How does the Ethernet switch check and confirm the credentials, and decide to allow that workstation on the network? The Ethernet switch does not possess a local hard-disk-based nor FLASH-based database of computer accounts nor user accounts. Therefore the Ethernet switch asks another machine on the network if this computer should be allowed on the network. Rather than have the Ethernet switch speak either the Kerberos authentication protocol or the Lightweight Directory Access Protocol (LDAP), the switch uses another industry standard called RADIUS which originated in dial-up networks around 1991, and was first submitted for standardization circa 1992. Microsoft started using providing a RADIUS server implementation as their Internet Authentication Service (IAS) in Windows 2000 Server. This service was still called IAS in Windows Server 2003, and repackaged into the Network Policy Service (NPS) in Windows Server 2008 (and 2008 R2).

Imagine that you have implemented a NPS server in your environment. You could configure the Ethernet switch as a RADIUS client to speak to the NPS server. But the problem of authenticating the workstation is usually deferred again, as the NPS server may not have user accounts locally resident. Instead, the NPS (RADIUS) server translates or at least reencapsulates the authentication request to an Active Directory Domain Services (AD DS) domain controller. Hopefully the domain controllers have a valid computer account for the workstation in question.

In summary, the 802.1x authentication functions like a game of hot potato. The workstation authenticates using EAP over Ethernet as a part of the 802.1x scheme. The Ethernet switch conveys this authentication request over the RADIUS protocol to the NPS server, and the NPS server requests confirmation from AD DS that there is a valid computer account that is allowed to connect to the network. Policies on the NPS server can also allow or limit the ability for a machine to connect, and this is the foundation for the bigger NAP service with 802.1x enforcement. If the domain controller suggests to accept the workstations connection, and the NPS server agrees, then the Ethernet switch will receive confirmation and if successful, allow this workstation on the network, perhaps with packet filters, virtual LAN assignment, and the upper-layer address negotiation such as via DHCP.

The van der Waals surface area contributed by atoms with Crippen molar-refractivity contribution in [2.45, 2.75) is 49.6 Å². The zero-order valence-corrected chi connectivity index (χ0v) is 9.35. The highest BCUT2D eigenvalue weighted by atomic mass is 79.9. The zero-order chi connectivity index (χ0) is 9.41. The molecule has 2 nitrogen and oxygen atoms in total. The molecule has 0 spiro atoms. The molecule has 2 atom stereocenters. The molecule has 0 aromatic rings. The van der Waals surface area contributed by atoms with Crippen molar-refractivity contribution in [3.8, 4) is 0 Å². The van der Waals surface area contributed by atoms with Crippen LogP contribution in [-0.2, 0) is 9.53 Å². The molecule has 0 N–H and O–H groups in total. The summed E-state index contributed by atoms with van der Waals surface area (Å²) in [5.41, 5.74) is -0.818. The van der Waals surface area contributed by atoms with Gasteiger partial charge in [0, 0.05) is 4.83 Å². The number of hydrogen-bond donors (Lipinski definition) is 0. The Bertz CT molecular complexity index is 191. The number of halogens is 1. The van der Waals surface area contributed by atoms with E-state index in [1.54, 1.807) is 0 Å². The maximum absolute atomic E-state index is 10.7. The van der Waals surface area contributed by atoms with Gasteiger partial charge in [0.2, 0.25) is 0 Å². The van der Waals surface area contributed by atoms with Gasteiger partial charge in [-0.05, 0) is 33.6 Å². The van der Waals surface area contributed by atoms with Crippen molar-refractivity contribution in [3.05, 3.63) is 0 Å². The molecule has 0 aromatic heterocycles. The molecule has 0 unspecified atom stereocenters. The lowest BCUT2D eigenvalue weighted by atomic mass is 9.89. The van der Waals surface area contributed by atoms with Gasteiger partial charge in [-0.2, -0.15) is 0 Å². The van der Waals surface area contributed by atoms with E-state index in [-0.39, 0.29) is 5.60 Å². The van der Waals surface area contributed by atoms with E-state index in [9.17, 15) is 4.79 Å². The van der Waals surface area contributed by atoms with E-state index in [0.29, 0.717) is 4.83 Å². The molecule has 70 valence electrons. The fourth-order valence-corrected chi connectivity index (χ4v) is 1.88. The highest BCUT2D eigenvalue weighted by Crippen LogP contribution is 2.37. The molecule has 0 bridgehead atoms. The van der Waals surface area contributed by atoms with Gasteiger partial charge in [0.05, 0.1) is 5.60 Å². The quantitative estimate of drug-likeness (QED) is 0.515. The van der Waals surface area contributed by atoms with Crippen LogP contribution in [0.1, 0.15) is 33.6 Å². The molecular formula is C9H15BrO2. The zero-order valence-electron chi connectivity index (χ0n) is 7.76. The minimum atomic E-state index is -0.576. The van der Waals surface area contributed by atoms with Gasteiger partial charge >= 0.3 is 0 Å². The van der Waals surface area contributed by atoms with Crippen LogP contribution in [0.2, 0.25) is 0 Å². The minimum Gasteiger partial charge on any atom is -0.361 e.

NAP can use several different enforcement techniques, including 802.1x as one of the options. We shall revisit this topic with a focus on NAP itself shortly.

DirectAccess – a VPN but not a VPN (“to VPN or not to VPN”)

Windows NT 4.0 included an implementation of the Point to Point Tunneling Protocol (PPTP) for both the NT4 Workstation and NT4 Server products, with a client for Windows 95 OSR2, and PPTP is still supported in Windows and other operating systems. Virtual Private Networking (VPN) technologies have evolved since then. In fact, could they have perhaps evolved so much that they don’t exist any more?

While one of the great synergistic cofeatures of using Windows 7 in a Windows Server 2008 R2 network infrastructure is DirectAccess, which Microsoft claims is not a VPN technology, these operating systems still support PPTP, as well as VPN cousins L2TP (as of Windows 2000) and SSTP (as of Vista SP1 and Windows Server 2008). Just how does DirectAccess compare to those other technologies, and how can it be useful as an alternative to those older VPN technology choices?

Why does Microsoft claim that DirectAccess is not a VPN technology? To understand this, let us first look at what some of the other VPN technologies are, then the similarities and differences between these and DirectAccess, and the distinction should become clear.